Volume 79, Number 7 | July 22 - 28, 2009
West and East Village, Chelsea, Soho, Noho, Little Italy, Chinatown and Lower East Side, Since 1933

The way it was when Cronkite took off his glasses

By Jerry Tallmer

One thing I’ve learned about Walter Cronkite in the hours since he left us last Friday at 92. He hated his eyeglasses, as I do mine. In almost every and any occasion, but most notably the moment he had to inform the world of the death of John F. Kennedy on November 22, 1963, the first thing he did was to remove his eyeglasses, start talking, and then after a few seconds, put them back on.

Of course on that bad day in 1963 the world also saw Cronkite blink away a couple of tears as he fought — without visibly showing it — for control. But many, many, many times when there were no tears at all — the moment in 1969 that a man first walked on the moon, or all those spurts of explosive or absurd drama at one or another Republican or Democratic convention — the first thing you saw Uncle Walter do was remove his eyeglasses just as he started talking.

They probably irritated him behind the ears, as mine often do me.

The most trusted man in America — who was it first called him that? Probably (and sardonically) Lyndon Johnson or Richard Nixon, in either case, the most mistrusted man (pre-Bush) in America.

But that’s what Cronkite was, and this in the era when there were only three big national and worldwide television outlets — NBC, ABC and CBS — with CBS by far the leader (for me) in quality and truth, in a tradition that flowed all the way from Edward R. Murrow on the roofs of burning London, to Archie Bunker and Mary Tyler Moore and Bob Newhart and Maud, to the “CBS Nightly News” and its one-thousand-percent reliable anchor man, whom we knew would never knowingly serve us any bullshit whatsoever through all the wars and cataclysms and lies and disasters and brutalities and ballyhoo, home and abroad.

I learned something else about Walter Cronkite as people on the tube talked about him over this past weekend. He was the grandson of one dentist, son of another and nephew of yet another. So the world lost a good dentist when it acquired a great newsman.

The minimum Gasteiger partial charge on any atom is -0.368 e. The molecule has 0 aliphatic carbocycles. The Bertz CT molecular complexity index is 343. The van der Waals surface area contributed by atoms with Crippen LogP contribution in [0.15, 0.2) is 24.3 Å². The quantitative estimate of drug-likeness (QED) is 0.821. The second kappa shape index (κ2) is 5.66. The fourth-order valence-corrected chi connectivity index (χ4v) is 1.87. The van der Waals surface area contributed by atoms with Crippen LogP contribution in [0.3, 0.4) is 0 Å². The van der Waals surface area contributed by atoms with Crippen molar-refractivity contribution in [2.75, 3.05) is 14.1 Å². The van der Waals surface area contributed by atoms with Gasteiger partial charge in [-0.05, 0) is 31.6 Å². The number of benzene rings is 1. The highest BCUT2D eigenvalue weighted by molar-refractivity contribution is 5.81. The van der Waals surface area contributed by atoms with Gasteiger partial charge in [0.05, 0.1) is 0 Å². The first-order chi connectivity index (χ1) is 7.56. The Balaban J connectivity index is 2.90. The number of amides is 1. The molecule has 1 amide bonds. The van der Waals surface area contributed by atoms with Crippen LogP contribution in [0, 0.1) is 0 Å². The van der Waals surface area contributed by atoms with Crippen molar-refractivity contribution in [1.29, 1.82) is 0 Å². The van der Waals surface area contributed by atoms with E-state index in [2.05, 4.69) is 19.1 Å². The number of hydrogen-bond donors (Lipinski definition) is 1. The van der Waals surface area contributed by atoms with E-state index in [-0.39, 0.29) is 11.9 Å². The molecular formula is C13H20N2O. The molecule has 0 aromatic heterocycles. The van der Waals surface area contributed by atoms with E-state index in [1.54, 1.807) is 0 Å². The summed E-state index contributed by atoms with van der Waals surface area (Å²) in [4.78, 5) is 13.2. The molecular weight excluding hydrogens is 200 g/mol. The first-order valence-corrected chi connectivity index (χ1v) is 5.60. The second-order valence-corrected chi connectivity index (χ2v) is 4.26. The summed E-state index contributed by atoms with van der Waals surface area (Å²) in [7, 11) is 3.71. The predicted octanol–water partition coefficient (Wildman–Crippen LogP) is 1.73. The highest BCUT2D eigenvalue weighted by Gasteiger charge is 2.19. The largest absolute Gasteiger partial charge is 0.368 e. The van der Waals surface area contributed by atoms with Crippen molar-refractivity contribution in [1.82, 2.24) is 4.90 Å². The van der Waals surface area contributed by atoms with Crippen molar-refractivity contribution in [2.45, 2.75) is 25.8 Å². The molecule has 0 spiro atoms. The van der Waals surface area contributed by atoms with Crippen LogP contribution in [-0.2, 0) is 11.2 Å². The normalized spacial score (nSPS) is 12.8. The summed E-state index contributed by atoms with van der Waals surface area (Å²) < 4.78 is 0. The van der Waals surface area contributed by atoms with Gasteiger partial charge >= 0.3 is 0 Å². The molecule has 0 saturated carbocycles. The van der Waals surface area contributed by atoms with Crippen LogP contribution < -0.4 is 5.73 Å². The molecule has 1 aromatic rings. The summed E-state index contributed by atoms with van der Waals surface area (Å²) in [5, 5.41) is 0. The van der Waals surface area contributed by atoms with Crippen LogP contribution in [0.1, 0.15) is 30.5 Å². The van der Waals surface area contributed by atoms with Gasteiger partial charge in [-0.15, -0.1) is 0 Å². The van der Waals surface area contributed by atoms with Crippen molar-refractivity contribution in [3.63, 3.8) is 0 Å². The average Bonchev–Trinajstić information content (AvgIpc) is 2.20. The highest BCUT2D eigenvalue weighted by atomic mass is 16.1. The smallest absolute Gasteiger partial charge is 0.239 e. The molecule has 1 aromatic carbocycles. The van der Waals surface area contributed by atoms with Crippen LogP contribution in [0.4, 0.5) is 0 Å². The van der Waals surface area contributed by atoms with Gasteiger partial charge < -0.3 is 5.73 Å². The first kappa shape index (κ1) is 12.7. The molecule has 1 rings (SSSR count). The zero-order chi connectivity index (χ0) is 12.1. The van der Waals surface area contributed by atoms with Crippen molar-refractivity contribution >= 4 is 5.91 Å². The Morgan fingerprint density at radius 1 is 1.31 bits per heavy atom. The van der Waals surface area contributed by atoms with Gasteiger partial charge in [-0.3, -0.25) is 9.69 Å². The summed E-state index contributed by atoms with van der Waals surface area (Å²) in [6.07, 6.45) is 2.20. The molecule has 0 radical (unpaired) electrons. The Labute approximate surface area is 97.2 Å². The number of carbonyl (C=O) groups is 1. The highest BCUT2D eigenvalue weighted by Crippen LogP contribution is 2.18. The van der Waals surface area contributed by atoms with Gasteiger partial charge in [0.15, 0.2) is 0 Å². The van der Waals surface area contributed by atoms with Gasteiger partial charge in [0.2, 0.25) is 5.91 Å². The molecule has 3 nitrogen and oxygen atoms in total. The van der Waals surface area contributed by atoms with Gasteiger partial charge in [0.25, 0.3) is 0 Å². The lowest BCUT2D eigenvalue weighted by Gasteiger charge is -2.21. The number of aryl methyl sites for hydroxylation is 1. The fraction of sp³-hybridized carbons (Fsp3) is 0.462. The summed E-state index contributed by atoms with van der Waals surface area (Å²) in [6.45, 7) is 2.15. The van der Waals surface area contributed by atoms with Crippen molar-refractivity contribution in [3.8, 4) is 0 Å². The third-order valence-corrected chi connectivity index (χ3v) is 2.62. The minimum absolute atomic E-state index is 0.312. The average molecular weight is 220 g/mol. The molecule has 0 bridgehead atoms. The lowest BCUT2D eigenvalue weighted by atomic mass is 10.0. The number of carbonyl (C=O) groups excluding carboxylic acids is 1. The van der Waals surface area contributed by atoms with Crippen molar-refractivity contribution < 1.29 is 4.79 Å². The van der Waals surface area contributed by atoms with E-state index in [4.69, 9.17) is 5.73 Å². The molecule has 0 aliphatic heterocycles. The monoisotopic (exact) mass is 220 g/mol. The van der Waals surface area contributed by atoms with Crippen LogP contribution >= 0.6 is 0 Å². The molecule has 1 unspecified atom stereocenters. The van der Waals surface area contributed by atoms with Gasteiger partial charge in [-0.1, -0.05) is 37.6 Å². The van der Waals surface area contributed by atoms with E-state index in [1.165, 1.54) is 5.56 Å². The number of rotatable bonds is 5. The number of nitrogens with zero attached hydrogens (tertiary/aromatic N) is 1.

There was, however, one thing I already knew about Cronkite that not everybody else had ever seen: He was, or could be, in private, a bit of a clown.

This came out on the day, years ago, that I went to interview Mrs. Walter Cronkite — Betsy Cronkite — in their town house, I disremember where, but probably the Upper East Side. Mr. Cronkite himself did not sit in. Suddenly, at the end of a gracious and vivacious hour — gracious and vivacious on her part — there was a halloo from someone somewhere far upstairs: the most trusted man in America himself.

Cronkite, like John F. Kennedy — like all the Kennedys — was a passionate sailboat man. Now, from far upstairs, three or four flights upstairs, I heard the skipper bellow to his crew, i.e. to the lady I was interviewing: “Ahoy, down there! Are we shipshape and ready to cast off?” — or something very much like that.

Mrs. Cronkite looked at me and giggled or blushed or maybe neither.

“He puts on his captain’s hat and does that every day,” she said with a Candida-type half-shrug, half-smile.

Now, all these years later, I’m led to believe that the most trusted man in America had taken his eyeglasses off as he leaned over a railing three flights up and hollered: “Ahoy, down there! Is everything shipshape?”

Because that’s the way it is, or was, once upon a time. A better time.

* * *

It was only after I had written the above that I heard of the death of Frank McCourt, at 79, this past Sunday, July 19, 2009.

So the cold and drizzle and mists and downpours of Limerick finally got you, Frank, all these years and miles later. I am desperately sorry. If there is anyone alive who never heard of the author of “Angela’s Ashes” and “’Tis” and “Teacher Man,” be it merely known that Frank McCourt, like Walter Cronkite, was a man you could trust — absolutely — whether as writer, or teacher, or playmaker, or actor (with and without brothers Malachy and Alphie), or just plain heartfelt, sensitive, tough-fibered Irish-American. He was a kind of music all his own, and to the bone. Wherever you are, Frank, play on.

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